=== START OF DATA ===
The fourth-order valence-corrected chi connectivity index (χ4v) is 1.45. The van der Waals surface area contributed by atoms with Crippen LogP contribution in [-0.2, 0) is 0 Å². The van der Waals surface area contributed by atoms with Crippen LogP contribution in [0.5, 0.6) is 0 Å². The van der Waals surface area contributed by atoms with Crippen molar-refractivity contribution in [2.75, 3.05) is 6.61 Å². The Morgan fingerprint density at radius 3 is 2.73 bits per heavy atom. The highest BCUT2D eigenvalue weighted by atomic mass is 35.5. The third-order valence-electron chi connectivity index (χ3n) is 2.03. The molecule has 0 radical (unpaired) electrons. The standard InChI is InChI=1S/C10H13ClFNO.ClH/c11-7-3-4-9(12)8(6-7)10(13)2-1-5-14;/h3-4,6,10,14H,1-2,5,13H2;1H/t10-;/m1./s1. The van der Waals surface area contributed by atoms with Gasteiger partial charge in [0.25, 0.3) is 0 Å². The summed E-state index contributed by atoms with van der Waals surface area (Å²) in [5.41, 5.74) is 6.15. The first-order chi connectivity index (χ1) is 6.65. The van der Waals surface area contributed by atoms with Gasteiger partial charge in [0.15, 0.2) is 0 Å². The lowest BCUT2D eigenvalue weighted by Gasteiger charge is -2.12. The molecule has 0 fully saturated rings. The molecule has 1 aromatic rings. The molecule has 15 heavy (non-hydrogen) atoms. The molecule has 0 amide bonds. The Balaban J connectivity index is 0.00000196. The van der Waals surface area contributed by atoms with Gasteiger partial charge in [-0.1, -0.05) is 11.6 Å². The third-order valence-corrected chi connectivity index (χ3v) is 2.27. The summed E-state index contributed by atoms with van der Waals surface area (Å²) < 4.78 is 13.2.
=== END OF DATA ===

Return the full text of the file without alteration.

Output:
The fourth-order valence-corrected chi connectivity index (χ4v) is 1.45. The van der Waals surface area contributed by atoms with Crippen LogP contribution in [-0.2, 0) is 0 Å². The van der Waals surface area contributed by atoms with Crippen LogP contribution in [0.5, 0.6) is 0 Å². The van der Waals surface area contributed by atoms with Crippen molar-refractivity contribution in [2.75, 3.05) is 6.61 Å². The Morgan fingerprint density at radius 3 is 2.73 bits per heavy atom. The highest BCUT2D eigenvalue weighted by atomic mass is 35.5. The third-order valence-electron chi connectivity index (χ3n) is 2.03. The molecule has 0 radical (unpaired) electrons. The standard InChI is InChI=1S/C10H13ClFNO.ClH/c11-7-3-4-9(12)8(6-7)10(13)2-1-5-14;/h3-4,6,10,14H,1-2,5,13H2;1H/t10-;/m1./s1. The van der Waals surface area contributed by atoms with Gasteiger partial charge in [0.25, 0.3) is 0 Å². The summed E-state index contributed by atoms with van der Waals surface area (Å²) in [5.41, 5.74) is 6.15. The first-order chi connectivity index (χ1) is 6.65. The van der Waals surface area contributed by atoms with Gasteiger partial charge in [0.15, 0.2) is 0 Å². The lowest BCUT2D eigenvalue weighted by Gasteiger charge is -2.12. The molecule has 0 fully saturated rings. The molecule has 1 aromatic rings. The molecule has 15 heavy (non-hydrogen) atoms. The molecule has 0 amide bonds. The Balaban J connectivity index is 0.00000196. The van der Waals surface area contributed by atoms with Gasteiger partial charge in [-0.1, -0.05) is 11.6 Å². The third-order valence-corrected chi connectivity index (χ3v) is 2.27. The summed E-state index contributed by atoms with van der Waals surface area (Å²) < 4.78 is 13.2.